For most viewers it was obvious that both Captain America and Iron Man are right in their stand (they both have strong and right reasons). There is really no right or wrong way; it is just a matter of perspective. They try to resolve the conflict amiably, but that does not work as both characters choose to stand their ground (Thank God for that, else we wouldn’t have a movie to watch!).

The situation is quite like the classic conflict scenarios we face at work. Members of a team need to make a decision and because ‘people are different’ and therefore think differently, the result may be a conflict. And when there is conflict, one of two things happen – We either treat both sides as equal and right, or we treat ourselves as right and the others as wrong.

Let’s go back to Hollywood for a moment. In their first outing (read movie) as Avengers, the superheroes are up against Loki, a demi-god and super-villain, who has his own agenda. Unlike in ‘Civil War’, in ‘Avengers’ we are very clear about which side to root for, because the other side has evil intentions (the end of the human race). The conflict is between ‘Right & Wrong’ (Avengers) and not ‘Right & Right’ (Civil War).

How do you view conflict?

In one of my earlier posts – Who or What, I talked about how our judgement is often biased by who is saying the point, rather than the point itself. Similarly, sometimes in a conflict our judgement is clouded is by who we are up against rather than the topic itself. If it’s Iron Man, fine let’s work things out cordially, but if the other person is perceived as Loki, the situation escalates to a different level.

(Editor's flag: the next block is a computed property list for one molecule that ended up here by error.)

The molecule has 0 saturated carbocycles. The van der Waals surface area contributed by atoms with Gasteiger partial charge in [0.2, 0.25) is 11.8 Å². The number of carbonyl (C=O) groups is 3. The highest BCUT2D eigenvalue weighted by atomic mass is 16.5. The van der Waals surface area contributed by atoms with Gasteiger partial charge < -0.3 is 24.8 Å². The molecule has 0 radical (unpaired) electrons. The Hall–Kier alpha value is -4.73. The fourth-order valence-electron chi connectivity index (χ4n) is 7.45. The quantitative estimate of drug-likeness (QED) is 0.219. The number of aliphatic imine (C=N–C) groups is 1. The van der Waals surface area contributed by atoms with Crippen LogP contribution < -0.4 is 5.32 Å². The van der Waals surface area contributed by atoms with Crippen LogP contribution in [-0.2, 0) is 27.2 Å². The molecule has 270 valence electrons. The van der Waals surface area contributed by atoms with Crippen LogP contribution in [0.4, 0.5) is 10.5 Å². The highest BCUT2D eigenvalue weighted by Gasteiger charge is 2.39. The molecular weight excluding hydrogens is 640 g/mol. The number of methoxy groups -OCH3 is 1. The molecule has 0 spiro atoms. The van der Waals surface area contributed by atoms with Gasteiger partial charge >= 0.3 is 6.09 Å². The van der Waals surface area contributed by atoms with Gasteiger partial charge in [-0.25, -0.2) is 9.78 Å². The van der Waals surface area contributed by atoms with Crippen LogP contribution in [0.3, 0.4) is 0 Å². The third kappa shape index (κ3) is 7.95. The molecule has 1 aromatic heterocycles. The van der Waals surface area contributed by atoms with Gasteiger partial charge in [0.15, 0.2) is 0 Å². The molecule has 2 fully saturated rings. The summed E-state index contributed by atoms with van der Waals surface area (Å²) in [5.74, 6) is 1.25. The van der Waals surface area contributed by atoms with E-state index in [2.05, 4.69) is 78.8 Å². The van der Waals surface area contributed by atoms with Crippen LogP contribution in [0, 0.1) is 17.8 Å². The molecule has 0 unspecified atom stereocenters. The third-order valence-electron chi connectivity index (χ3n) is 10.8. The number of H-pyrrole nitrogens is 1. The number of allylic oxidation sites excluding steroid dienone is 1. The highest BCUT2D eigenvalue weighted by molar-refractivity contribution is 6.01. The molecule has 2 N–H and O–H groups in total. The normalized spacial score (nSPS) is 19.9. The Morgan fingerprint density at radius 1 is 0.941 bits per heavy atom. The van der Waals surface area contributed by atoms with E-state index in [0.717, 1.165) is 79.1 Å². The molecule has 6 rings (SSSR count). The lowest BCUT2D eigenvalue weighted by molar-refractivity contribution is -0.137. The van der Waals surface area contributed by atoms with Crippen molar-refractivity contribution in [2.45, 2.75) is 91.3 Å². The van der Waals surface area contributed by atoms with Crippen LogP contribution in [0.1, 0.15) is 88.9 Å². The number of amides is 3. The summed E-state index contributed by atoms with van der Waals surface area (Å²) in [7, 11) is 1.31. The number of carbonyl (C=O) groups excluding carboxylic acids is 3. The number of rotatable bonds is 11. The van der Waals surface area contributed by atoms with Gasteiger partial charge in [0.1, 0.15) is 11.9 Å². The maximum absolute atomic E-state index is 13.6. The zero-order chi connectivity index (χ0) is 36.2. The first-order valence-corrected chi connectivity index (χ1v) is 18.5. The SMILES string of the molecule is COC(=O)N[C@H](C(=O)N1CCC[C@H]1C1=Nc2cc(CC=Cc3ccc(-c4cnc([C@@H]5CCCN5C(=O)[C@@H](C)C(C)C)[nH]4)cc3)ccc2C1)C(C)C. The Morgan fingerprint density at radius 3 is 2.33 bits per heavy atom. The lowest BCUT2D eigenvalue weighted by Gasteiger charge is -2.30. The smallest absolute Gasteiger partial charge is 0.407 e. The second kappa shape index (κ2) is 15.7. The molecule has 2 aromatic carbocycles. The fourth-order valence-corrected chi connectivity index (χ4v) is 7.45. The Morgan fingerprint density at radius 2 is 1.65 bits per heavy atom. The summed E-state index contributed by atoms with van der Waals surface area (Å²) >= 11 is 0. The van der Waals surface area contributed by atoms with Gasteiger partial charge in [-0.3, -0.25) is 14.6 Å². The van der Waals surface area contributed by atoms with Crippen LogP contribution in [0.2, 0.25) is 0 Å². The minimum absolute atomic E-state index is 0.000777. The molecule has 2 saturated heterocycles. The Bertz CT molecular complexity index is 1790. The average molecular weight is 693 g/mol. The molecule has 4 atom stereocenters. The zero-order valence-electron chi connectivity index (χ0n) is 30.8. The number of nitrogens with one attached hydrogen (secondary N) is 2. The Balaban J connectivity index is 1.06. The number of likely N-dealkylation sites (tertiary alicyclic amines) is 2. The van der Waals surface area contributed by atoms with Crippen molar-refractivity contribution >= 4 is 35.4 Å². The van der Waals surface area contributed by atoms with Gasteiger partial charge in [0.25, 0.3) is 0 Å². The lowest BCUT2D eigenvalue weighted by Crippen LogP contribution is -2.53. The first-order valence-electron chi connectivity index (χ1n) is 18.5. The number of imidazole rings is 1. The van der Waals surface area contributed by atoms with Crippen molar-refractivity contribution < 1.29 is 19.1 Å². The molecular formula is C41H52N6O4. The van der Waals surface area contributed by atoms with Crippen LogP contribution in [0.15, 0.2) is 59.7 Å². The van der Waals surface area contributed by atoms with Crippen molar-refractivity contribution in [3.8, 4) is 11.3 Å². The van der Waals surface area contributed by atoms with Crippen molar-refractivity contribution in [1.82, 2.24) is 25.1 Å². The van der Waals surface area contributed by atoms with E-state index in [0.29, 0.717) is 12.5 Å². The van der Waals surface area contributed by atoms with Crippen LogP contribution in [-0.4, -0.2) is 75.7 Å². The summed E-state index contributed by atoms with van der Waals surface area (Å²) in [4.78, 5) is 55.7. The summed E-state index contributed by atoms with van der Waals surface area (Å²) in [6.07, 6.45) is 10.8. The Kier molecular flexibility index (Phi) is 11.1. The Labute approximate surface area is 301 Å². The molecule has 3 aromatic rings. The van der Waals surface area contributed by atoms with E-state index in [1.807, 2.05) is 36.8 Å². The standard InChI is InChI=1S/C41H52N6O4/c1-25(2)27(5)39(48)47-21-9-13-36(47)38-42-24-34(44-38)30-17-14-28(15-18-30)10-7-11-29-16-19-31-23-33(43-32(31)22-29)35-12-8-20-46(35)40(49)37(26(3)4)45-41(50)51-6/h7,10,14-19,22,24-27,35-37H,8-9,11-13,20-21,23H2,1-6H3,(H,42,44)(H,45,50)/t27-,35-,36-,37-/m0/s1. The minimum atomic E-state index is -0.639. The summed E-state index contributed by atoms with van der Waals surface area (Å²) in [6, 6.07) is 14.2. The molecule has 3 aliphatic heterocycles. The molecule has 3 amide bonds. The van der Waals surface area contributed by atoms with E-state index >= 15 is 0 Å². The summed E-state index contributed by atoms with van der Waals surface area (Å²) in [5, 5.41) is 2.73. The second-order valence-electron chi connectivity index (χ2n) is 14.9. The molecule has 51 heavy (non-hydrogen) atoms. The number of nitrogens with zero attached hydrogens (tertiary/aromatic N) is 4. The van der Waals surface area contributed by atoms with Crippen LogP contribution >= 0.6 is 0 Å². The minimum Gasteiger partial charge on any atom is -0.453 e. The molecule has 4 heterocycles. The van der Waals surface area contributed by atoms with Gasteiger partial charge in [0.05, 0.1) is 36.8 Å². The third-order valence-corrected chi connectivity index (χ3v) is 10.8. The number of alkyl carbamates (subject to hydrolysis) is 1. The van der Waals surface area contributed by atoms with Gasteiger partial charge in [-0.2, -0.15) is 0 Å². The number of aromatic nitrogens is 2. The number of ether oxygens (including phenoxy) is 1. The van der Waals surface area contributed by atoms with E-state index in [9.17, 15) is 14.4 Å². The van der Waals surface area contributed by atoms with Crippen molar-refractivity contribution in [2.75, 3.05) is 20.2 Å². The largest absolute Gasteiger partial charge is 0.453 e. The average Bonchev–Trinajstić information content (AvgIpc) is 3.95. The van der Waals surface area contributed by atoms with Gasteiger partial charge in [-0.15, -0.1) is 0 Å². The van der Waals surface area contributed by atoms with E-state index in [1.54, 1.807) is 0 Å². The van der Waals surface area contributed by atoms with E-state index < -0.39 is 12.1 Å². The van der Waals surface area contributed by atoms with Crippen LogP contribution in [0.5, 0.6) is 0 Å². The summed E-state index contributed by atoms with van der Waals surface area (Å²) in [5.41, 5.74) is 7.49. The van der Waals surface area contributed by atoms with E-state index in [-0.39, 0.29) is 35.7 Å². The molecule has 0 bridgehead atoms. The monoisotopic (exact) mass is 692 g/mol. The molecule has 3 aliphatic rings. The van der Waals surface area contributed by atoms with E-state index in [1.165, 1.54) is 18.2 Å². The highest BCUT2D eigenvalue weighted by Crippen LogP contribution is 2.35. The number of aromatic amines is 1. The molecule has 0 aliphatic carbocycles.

The Thomas-Kilmann Conflict Mode Instrument (TKI®) does a brilliant job explaining the different conflict handling styles and which to use when, and I am not going to get into that here. What I want to emphasize on is –

Agree to disagree: It’s perfectly natural to have conflicts in a team. Acknowledging this helps remove the awkwardness and confrontation like feeling from the situation. Each member should feel comfortable and be encouraged to share an opinion that may be different from the others.

Focus on the topic: Separate the deed from the doer as you work towards resolving the conflict.

Treat the other person as a sensible and logical individual: While exceptions to this point exist, this is an important ‘assumption’ to make. This ensures that you give due credit to the point of view being shared, however absurd it seems, as you believe the person who is suggesting it must have his/her reasons for saying so.

And most of all – listen and be open to the fact that the other person may just be right in this case.